July 06, 2012, 11:24 AM —
Officially the "ACLU-NJ Police Tape App," it records audio and video, hides itself, and can send a copy to the ACLU for review.
Modeled after the New York ACLU's "Stop-and-Frisk Watch" app released last month, the New Jersey version is available for Android now and iPhone soon (CBS New York). Using stealth mode, the app hides the record icon and stores the recorded file in an unusual place on the phone, making on-the-spot deletion by police unlikely. A copy of the file is can be sent to ACLU servers.
The app (see the odd explanatory video below) includes only three buttons: Record Audio, Record Video, and "Know Your Rights." Information about citizen rights during arrest and questioning are shown by the third button. Police spokespeople warn that grabbing a dark object out of your pocket could lead to misunderstandings.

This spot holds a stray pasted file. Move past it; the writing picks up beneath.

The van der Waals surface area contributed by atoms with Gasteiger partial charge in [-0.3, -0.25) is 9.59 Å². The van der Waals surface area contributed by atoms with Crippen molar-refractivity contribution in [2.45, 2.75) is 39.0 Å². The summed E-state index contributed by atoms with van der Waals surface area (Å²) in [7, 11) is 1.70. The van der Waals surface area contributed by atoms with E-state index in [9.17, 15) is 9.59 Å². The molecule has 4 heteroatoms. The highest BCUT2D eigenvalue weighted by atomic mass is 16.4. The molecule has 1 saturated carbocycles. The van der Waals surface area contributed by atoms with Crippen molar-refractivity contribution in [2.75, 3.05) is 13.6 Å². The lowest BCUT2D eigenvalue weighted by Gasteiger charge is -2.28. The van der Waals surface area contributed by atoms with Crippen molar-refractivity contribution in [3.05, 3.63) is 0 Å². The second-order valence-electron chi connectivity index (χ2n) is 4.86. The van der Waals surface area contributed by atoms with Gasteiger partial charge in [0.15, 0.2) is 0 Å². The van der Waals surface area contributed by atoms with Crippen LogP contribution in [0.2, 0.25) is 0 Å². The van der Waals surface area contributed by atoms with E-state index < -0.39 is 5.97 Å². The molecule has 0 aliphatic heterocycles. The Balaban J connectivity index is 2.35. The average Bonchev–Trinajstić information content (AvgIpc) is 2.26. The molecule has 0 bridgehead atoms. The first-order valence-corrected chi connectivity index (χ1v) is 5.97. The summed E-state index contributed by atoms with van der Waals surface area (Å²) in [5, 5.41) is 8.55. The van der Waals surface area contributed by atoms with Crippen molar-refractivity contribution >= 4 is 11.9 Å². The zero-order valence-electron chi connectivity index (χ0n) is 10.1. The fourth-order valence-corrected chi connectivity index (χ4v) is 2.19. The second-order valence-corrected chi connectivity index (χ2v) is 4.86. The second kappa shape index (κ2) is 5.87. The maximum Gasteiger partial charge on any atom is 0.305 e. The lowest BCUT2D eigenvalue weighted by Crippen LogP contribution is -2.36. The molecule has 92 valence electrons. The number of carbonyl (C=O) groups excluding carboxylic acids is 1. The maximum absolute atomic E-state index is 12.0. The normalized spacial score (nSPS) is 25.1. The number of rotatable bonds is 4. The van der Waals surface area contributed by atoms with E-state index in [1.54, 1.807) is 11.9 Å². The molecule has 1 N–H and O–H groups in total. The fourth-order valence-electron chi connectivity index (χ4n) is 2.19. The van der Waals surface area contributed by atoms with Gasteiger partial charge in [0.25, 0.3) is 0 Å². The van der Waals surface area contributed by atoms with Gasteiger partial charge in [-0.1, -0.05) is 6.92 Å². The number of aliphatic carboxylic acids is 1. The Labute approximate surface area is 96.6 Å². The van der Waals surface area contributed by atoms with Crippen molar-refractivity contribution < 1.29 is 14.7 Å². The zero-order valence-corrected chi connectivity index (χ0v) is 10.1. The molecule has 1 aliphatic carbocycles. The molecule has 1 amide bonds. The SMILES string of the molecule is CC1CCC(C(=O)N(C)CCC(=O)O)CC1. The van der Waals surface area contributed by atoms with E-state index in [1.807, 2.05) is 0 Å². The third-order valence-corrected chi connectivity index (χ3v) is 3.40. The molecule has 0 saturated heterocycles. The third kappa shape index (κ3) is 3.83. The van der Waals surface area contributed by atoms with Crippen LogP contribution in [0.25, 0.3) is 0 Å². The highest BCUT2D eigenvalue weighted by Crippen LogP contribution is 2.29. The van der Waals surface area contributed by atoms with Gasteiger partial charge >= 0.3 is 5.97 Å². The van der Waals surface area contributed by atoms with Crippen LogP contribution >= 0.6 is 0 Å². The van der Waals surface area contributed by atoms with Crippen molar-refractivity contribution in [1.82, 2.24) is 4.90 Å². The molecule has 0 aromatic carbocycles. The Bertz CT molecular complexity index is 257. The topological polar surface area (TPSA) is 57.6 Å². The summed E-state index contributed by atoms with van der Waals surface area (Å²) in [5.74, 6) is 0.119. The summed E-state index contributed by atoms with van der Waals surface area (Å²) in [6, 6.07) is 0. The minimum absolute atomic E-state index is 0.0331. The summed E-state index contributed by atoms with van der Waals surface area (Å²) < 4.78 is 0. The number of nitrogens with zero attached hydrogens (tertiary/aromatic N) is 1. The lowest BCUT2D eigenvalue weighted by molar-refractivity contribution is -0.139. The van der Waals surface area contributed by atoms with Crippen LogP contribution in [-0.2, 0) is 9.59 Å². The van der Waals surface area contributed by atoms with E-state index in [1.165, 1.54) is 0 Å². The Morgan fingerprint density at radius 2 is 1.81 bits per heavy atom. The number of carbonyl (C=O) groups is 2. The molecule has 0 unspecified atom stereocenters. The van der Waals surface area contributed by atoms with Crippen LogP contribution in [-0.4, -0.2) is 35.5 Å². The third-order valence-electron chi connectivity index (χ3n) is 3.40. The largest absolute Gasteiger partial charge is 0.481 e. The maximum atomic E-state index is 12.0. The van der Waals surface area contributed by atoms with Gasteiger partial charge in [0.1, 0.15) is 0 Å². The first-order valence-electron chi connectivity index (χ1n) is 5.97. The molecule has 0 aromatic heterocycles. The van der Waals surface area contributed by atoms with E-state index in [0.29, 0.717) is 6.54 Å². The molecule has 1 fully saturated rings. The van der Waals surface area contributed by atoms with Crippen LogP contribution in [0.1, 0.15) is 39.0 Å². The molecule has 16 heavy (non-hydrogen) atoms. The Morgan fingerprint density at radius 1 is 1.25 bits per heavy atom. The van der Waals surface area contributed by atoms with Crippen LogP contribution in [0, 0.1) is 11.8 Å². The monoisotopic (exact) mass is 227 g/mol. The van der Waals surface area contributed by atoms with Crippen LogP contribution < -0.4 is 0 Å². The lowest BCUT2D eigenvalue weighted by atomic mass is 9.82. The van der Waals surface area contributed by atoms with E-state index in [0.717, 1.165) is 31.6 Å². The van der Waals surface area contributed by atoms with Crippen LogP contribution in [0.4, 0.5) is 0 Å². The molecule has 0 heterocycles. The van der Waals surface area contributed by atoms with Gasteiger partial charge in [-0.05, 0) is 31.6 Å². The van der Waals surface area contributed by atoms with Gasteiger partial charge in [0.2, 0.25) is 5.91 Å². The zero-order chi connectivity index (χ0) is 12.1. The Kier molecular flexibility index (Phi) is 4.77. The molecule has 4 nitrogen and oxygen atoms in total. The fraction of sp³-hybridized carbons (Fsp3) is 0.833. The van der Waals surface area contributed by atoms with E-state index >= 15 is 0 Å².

Definitly a useful tool. From all the stories in this country of poice abuse of power told and untold, this will help.
Five-Tools on newyork.cbslocal.com
Get a bumper sticker which says "I record police stops." The police officer comes up you say "Hello officer. I trust you have seen my bumper sticker. What seems to be the problem?"
einhverfr on news.ycombinator.com
Police should be required to record all audio/video when making any kind of stop. It's an official action. Instant dismissal if such recording is purposely incomplete, tampered with or "lost".
ck2 on news.ycombinator.com
Some cops might be dumb but the fact the camera will be pointed towards them will give them a major clue they are being filmed.
TDXI on dailymail.co.uk
In some parts of the UK you can be up on terrorism charges if you try to film the police.
kerry livermore on dailymail.co.uk
Maryland is a two-party consent state, but even at that the United States Department of Justice is urging Maryland police agencies to make clear that recording citizen interactions with police is a civil right under federal law that can't be curtailed by state law.
tokenadult on news.ycombinator.com